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Are States Coordinating With the Trump Administration to Take Down DACA? We Aim to Find Out.

DACA State Map
DACA State Map
Michael Tan,
Deputy Director,
ACLU Immigrants’ Rights Project
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August 7, 2017

The ACLU filed public records requests today in 10 states that have launched a legal attack on the Deferred Action for Childhood Arrivals program. The requests seek to uncover any coordination by state officials and members of the Trump administration to take down the DACA program.

We’ve filed these requests because the Trump administration continues to speak out of both sides of its mouth on DACA, leaving the future of the program in doubt. President Trump has described Dreamers as “absolutely incredible kids” who have “worked here” and “gone to school here,” assuring them that they “should rest easy” about being allowed to stay in the country. At the same time, other administration officials have long opposed DACA — including Attorney General Jeff Sessions.

This matters now because DACA is under attack. In late June, 10 states — led by Texas Attorney General Ken Paxton — wrote Sessions demanding that the Trump administration agree to end the program. If the administration refuses to fall in line by September 5, the states will seek to amend a lawsuit pending in the federal district court in Brownsville, Texas, to stop the program.

The states attacking DACA appear to have allies in the Trump administration. Responding to the states’ June letter, Sessions remarked: “I like [that] states and localities are holding the federal government to account and expecting us to do our responsibility to the state and locals, and that’s to enforce the law.” These statements raise serious questions regarding the Trump administration’s commitment to defending DACA as well as questions about possible communications between the states and members of the administration.

The DACA program is a critical lifeline for nearly 800,000 young immigrants, or “Dreamers,” who came to this country as children and know the United States as their only home. DACA allows them to live and work in the country on a renewable, two-year basis. Since its creation five years ago, DACA has enabled hundreds of thousands of young men and women to attend school, support their families, buy homes, begin careers, contribute to their communities, and pursue their dreams.

Ending DACA would be devastating to hundreds of thousands of talented young people like Jessica Colotl. Jessica has lived in Georgia since she was a child, graduated high school and college with honors, and went on to become a paralegal at a prominent immigration law firm. Jessica dreams of going to law school to become an immigration lawyer and give back to the community. But without DACA, Jessica won’t be able to pursue her dreams.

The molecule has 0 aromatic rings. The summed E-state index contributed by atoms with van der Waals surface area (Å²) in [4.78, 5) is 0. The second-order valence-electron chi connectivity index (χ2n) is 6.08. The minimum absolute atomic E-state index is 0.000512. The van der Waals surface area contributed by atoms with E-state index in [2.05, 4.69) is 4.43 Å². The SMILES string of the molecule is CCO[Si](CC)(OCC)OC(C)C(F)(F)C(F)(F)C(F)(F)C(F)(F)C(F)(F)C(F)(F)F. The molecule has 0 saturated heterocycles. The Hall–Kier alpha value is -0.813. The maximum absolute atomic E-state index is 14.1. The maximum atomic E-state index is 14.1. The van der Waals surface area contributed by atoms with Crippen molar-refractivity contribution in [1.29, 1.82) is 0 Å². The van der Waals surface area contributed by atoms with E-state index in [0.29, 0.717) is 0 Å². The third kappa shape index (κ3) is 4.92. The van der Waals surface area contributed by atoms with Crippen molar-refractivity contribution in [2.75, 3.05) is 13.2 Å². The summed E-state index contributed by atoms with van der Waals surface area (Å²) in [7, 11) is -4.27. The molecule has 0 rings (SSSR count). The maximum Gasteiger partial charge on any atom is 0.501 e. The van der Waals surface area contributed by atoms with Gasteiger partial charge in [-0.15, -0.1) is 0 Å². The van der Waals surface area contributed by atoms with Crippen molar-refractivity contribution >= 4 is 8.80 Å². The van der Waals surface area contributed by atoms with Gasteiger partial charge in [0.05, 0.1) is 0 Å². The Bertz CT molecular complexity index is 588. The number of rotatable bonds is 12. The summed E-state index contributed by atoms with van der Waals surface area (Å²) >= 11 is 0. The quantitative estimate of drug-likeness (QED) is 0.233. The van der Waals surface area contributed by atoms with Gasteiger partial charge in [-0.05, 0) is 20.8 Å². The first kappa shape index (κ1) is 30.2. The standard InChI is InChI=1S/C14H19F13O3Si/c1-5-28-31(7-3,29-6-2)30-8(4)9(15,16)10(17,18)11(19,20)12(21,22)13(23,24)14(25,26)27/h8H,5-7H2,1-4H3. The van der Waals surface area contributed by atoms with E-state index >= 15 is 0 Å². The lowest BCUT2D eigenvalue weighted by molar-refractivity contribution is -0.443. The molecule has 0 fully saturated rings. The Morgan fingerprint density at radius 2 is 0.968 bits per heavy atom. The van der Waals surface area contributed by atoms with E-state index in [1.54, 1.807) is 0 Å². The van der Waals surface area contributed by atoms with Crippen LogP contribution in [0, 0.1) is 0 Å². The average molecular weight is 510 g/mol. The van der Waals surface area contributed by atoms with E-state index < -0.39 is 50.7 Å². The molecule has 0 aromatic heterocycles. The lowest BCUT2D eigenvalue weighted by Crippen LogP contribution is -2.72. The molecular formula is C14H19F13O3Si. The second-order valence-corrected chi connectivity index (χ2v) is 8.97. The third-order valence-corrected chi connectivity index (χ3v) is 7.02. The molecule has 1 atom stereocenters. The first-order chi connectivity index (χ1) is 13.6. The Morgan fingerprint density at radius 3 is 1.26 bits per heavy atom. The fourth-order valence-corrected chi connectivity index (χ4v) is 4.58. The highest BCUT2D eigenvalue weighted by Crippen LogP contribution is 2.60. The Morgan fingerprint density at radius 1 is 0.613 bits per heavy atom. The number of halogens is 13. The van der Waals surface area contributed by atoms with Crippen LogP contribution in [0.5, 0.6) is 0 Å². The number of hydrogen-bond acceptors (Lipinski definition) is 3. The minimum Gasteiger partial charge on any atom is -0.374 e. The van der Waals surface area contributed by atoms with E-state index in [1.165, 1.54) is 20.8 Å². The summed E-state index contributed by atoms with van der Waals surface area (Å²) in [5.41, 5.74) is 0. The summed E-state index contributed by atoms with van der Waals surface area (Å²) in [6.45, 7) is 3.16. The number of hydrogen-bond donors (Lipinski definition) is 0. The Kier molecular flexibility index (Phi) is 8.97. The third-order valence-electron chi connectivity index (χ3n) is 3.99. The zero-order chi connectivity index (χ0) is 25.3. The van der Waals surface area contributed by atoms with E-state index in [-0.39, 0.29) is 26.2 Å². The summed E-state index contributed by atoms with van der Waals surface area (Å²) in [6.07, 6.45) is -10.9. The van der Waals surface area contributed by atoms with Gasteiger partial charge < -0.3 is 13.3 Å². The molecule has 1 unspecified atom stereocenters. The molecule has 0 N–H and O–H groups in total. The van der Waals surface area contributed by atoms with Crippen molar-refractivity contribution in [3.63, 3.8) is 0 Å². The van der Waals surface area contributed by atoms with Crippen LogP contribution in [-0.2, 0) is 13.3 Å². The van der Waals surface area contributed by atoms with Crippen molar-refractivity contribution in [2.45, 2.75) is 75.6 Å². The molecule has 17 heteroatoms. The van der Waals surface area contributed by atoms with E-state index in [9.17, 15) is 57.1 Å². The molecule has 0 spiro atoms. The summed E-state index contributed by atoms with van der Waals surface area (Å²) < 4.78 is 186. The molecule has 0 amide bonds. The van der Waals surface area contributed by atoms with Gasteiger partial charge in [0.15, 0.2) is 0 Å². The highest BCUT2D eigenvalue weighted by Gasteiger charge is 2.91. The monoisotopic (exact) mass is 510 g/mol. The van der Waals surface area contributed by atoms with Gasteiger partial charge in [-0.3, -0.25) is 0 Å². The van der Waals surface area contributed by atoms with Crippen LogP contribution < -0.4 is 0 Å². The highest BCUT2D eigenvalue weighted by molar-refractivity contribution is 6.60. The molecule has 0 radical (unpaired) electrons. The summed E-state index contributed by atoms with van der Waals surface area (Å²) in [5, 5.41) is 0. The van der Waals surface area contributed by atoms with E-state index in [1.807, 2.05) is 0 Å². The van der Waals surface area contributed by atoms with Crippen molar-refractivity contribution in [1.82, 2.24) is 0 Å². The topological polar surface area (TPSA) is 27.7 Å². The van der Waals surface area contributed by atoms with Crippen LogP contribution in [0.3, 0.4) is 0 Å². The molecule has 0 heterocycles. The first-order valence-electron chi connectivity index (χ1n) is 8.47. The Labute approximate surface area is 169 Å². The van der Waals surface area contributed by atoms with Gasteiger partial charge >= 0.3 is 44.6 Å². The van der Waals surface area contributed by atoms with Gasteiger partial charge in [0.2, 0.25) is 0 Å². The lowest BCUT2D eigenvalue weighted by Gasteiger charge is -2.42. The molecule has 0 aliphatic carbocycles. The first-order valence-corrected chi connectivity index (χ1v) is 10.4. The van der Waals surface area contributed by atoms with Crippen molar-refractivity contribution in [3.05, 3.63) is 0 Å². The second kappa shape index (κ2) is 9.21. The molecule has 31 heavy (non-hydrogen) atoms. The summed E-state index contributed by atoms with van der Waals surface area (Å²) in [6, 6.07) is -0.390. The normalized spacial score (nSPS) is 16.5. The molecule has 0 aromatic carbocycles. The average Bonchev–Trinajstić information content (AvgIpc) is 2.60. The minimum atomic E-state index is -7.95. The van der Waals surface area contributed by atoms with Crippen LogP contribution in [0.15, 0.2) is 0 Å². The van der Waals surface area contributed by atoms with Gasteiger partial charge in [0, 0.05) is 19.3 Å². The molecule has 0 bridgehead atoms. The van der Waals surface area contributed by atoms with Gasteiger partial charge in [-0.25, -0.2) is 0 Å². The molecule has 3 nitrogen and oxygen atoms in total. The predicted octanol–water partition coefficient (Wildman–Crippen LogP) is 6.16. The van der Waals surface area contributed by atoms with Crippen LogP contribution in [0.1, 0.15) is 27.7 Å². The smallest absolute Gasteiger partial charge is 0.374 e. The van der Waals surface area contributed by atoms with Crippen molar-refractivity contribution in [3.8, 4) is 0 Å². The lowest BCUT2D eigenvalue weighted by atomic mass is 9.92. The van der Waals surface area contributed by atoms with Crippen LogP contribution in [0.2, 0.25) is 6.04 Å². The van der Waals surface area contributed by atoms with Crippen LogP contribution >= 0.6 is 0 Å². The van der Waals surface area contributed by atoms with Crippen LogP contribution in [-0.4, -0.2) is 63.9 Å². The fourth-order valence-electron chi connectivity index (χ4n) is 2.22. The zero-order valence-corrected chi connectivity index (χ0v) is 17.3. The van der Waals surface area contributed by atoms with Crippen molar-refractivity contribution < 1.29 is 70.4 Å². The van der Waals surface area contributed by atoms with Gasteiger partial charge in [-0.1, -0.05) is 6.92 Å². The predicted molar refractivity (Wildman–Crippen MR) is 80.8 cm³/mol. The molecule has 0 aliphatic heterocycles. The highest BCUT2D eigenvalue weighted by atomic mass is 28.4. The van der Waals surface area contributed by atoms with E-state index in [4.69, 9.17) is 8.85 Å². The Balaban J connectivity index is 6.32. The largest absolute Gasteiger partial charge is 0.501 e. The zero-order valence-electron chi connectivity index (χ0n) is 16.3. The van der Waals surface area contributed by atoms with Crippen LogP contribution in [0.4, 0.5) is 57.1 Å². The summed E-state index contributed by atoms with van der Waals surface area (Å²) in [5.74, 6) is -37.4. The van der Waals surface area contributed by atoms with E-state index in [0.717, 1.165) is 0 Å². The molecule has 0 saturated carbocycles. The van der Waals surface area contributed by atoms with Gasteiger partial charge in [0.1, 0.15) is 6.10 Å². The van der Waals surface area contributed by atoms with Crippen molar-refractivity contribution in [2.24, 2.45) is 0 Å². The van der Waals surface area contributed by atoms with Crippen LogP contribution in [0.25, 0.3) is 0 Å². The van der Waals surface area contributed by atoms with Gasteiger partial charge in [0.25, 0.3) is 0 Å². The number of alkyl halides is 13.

Ending DACA would also hurt the country as a whole. The Center for American Progress estimates that ending DACA would result in a loss of $460.3 billion from the gross domestic product over the next decade and remove an estimated 685,000 workers from the nation’s economy. The CATO Institute’s estimates are more conservative but still grim: The cost of immediately deporting approximately 750,000 DACA recipients would be over $60 billion, along with a $280 billion reduction in economic growth over the next decade.

It is no surprise then that, even in this hyper-partisan moment, Americans across the political spectrum overwhelmingly support DACA. Nearly 78 percent of voters believe that the Dreamers should be allowed to stay in the country, including 73 percent of voters who supported Trump in the November election.

And to be clear, the U.S. government has repeatedly — and successfully — defended DACA against legal challenges. Indeed, every legal challenge to the DACA program has failed. As the U.S. has argued, DACA is a lawful exercise of the enforcement discretion that Congress delegated to the executive branch in the Immigration and Nationality Act, which charges the executive with “the administration and enforcement” of the country’s immigration laws.

Establishing national immigration enforcement policies and priorities like DACA is central to implementing — rather than violating — the executive’s constitutional obligation to “take Care that the Laws be faithfully executed.” Any refusal by the Sessions Justice Department to defend the DACA program would require a complete reversal of the U.S.’s own consistent legal positions.

Five years ago, the federal government made a deal with immigrant youth: As long as you pass a criminal background check and meet other conditions, you get permission to live, study, and work here for renewable two-year periods. Hundreds of thousands of young people came out of the shadows to accept the government’s offer in good faith and made plans for the future. The Trump administration should honor the deal and defend the DACA program from attack.

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